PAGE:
The Late Late Show with Craig Ferguson: An Evening with Archbishop Desmond Tutu
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Turmoil engulfed late-night television in 2009, but Craig Ferguson held his ground—and raised the bar. In his fourth year at the helm of The Late Late Show, the Scottish-born comedian perfected his offbeat take on the talk-show genre, proving that one of the silliest hours on television (what with the trademark hand puppets and skeleton robots) could also be one of the smartest. Case in point: Ferguson’s March 4 episode, the centerpiece of which was a lengthy interview with Archbishop Desmond Tutu. After spending his monologue on a detailed, incisive, often humorous recap of South African history, Ferguson turns the floor over to Tutu, letting the Nobel Peace Prize winner’s words unfold as an oral history of his life, his country and his continent. Ferguson manages the conversation with Tutu effortlessly, showing his natural curiosity and reverence for his subject. Between the many laugh lines (and the Archbishop subtly lands his fair share of these), the pair talk about suffering and forgiveness, and meditate on the nature of good and evil itself. Ferguson has claimed that his conversation with Tutu changed his life, and it has likely impacted many others. As the host himself might note, it’s a great day for America: The Late Late Show with Craig Ferguson receives a Peabody Award.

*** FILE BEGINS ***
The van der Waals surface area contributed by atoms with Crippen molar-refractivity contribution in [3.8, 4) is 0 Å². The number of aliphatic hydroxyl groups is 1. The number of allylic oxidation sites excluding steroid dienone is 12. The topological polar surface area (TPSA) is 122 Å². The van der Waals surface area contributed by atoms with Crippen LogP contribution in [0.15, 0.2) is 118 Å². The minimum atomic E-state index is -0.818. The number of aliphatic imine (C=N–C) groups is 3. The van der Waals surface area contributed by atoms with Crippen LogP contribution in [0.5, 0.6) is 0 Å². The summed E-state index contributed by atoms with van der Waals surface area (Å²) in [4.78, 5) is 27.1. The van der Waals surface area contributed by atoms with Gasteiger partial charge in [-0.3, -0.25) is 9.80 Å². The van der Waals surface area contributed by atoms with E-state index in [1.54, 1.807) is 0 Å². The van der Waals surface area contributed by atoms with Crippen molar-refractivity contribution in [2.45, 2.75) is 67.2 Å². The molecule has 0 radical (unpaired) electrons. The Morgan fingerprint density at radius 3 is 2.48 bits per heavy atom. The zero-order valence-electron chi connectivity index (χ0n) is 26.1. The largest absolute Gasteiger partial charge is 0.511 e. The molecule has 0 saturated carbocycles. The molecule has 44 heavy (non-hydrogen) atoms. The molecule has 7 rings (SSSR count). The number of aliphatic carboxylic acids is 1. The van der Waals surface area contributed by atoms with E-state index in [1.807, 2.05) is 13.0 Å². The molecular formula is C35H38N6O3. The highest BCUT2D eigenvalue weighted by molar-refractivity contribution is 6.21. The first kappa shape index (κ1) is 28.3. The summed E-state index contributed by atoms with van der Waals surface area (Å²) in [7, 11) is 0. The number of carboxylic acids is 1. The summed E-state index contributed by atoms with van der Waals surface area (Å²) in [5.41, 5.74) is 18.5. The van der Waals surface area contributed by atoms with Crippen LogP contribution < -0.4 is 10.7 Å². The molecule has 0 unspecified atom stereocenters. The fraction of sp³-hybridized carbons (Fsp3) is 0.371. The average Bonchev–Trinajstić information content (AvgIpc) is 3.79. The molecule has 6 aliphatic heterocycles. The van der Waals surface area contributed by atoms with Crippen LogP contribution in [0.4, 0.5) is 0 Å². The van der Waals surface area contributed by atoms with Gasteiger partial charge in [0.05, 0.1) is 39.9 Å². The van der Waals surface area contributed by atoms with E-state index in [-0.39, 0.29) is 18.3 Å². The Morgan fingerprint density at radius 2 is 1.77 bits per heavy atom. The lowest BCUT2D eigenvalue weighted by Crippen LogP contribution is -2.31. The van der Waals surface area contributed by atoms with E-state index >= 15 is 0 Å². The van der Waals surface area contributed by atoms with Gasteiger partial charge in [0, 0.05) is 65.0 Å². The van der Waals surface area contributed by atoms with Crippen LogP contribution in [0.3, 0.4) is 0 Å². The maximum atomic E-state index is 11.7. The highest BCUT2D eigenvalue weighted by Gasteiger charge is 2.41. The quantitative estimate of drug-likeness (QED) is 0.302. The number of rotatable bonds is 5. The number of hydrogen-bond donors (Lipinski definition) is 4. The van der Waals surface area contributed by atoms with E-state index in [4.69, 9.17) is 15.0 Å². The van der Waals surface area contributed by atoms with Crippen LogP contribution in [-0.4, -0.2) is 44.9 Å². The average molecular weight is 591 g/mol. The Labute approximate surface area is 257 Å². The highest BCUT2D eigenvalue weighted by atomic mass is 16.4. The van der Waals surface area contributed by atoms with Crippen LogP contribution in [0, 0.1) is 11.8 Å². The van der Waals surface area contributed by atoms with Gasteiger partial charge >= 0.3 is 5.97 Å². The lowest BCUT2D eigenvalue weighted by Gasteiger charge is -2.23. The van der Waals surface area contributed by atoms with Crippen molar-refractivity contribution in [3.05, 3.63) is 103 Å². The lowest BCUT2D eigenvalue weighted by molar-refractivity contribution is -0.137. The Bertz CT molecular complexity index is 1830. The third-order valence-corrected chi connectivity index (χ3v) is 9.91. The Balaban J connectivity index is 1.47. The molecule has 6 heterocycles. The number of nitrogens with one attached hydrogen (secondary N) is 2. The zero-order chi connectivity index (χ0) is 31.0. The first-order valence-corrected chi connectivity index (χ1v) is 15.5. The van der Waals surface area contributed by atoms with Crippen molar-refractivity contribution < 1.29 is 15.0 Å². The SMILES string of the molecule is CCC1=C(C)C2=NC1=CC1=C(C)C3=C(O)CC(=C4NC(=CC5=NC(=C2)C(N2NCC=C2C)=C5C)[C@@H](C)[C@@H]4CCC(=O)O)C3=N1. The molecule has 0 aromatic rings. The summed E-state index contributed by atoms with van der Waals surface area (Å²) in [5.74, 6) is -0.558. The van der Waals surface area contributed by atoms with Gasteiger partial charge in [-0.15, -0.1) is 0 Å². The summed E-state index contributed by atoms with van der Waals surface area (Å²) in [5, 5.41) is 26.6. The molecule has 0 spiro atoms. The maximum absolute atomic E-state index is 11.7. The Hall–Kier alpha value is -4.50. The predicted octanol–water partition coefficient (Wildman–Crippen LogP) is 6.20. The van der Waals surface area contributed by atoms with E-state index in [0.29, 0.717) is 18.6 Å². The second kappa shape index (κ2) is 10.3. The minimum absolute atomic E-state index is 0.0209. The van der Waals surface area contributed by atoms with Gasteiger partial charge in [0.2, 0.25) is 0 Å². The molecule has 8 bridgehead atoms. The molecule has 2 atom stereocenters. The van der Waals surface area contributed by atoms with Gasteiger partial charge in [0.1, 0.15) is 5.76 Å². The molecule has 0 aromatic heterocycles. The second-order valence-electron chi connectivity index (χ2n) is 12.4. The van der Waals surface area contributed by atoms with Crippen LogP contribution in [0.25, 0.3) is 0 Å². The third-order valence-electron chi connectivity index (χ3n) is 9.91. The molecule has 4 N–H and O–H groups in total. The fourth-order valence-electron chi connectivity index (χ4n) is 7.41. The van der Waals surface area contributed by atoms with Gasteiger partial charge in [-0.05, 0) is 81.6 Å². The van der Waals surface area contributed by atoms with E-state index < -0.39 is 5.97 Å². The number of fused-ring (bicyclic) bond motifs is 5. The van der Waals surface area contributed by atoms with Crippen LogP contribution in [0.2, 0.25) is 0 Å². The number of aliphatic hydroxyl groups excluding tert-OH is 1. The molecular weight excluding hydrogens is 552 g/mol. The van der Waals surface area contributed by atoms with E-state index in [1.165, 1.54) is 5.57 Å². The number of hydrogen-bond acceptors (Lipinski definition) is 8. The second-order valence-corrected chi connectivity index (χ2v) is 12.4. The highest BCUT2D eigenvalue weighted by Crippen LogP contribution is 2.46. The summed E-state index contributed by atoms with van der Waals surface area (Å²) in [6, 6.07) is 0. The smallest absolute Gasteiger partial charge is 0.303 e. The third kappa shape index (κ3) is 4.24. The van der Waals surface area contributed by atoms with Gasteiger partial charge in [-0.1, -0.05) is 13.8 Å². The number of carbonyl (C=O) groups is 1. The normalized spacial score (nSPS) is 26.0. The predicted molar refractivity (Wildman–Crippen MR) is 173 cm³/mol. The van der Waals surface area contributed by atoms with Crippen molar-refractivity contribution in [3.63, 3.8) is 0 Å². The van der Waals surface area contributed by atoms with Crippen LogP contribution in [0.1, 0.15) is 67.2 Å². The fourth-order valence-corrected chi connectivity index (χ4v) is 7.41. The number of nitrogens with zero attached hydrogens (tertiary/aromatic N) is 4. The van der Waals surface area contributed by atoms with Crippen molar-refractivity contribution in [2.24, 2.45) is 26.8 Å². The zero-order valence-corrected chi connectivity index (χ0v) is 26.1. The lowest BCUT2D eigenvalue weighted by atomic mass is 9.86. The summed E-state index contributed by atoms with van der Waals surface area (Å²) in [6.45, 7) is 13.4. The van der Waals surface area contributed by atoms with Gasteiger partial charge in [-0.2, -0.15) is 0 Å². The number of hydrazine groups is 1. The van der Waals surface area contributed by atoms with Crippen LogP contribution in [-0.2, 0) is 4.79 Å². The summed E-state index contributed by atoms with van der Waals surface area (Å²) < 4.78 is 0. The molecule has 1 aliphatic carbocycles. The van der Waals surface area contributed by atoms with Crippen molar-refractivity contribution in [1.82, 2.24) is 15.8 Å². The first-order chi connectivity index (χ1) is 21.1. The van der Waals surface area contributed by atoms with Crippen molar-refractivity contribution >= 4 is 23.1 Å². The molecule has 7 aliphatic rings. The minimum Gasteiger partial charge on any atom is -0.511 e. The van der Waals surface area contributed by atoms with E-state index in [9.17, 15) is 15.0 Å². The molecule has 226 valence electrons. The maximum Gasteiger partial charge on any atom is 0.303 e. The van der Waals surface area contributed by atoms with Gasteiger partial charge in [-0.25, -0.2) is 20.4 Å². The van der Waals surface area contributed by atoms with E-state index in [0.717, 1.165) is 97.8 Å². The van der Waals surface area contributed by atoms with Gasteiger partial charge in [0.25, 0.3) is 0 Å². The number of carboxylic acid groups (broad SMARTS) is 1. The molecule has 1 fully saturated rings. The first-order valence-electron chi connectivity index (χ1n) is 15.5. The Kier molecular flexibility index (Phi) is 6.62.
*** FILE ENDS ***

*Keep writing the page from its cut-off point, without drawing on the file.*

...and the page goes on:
PRIMARY PRODUCTION CREDITS
Executive Producer: Peter Lassally. Producer: Michael Naidus. Segment Producer: Lisa Ammerman. Director: Brian McAloon. Writers: Jonathan Morano, Ted Mulkerin, Craig Ferguson, Lynn Ferguson, David Harte, Philip McGrade, Joe O’Brien, John Reynolds, Ben Stout, Tom Straw, Joe Strazzullo. Host: Craig Ferguson.